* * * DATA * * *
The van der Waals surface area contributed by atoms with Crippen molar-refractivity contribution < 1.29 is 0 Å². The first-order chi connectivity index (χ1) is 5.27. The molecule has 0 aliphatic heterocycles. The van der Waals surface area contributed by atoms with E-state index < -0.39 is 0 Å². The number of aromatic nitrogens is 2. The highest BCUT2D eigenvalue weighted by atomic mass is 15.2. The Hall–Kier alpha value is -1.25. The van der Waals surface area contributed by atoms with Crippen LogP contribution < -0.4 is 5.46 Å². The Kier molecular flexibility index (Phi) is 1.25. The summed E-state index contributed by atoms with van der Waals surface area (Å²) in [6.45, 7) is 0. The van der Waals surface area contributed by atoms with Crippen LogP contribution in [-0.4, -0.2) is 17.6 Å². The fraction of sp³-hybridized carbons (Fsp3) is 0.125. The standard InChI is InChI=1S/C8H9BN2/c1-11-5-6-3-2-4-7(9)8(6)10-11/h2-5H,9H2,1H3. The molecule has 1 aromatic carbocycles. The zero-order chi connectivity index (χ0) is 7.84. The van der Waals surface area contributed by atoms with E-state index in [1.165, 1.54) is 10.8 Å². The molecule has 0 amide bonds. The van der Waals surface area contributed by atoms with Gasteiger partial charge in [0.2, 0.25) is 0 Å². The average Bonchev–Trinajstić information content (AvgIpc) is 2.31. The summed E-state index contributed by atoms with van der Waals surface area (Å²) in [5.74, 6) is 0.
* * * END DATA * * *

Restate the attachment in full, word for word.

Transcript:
The van der Waals surface area contributed by atoms with Crippen molar-refractivity contribution < 1.29 is 0 Å². The first-order chi connectivity index (χ1) is 5.27. The molecule has 0 aliphatic heterocycles. The van der Waals surface area contributed by atoms with E-state index < -0.39 is 0 Å². The number of aromatic nitrogens is 2. The highest BCUT2D eigenvalue weighted by atomic mass is 15.2. The Hall–Kier alpha value is -1.25. The van der Waals surface area contributed by atoms with Crippen LogP contribution < -0.4 is 5.46 Å². The Kier molecular flexibility index (Phi) is 1.25. The summed E-state index contributed by atoms with van der Waals surface area (Å²) in [6.45, 7) is 0. The van der Waals surface area contributed by atoms with Crippen LogP contribution in [-0.4, -0.2) is 17.6 Å². The fraction of sp³-hybridized carbons (Fsp3) is 0.125. The standard InChI is InChI=1S/C8H9BN2/c1-11-5-6-3-2-4-7(9)8(6)10-11/h2-5H,9H2,1H3. The molecule has 1 aromatic carbocycles. The zero-order chi connectivity index (χ0) is 7.84. The van der Waals surface area contributed by atoms with E-state index in [1.165, 1.54) is 10.8 Å². The molecule has 0 amide bonds. The van der Waals surface area contributed by atoms with Gasteiger partial charge in [0.2, 0.25) is 0 Å². The average Bonchev–Trinajstić information content (AvgIpc) is 2.31. The summed E-state index contributed by atoms with van der Waals surface area (Å²) in [5.74, 6) is 0.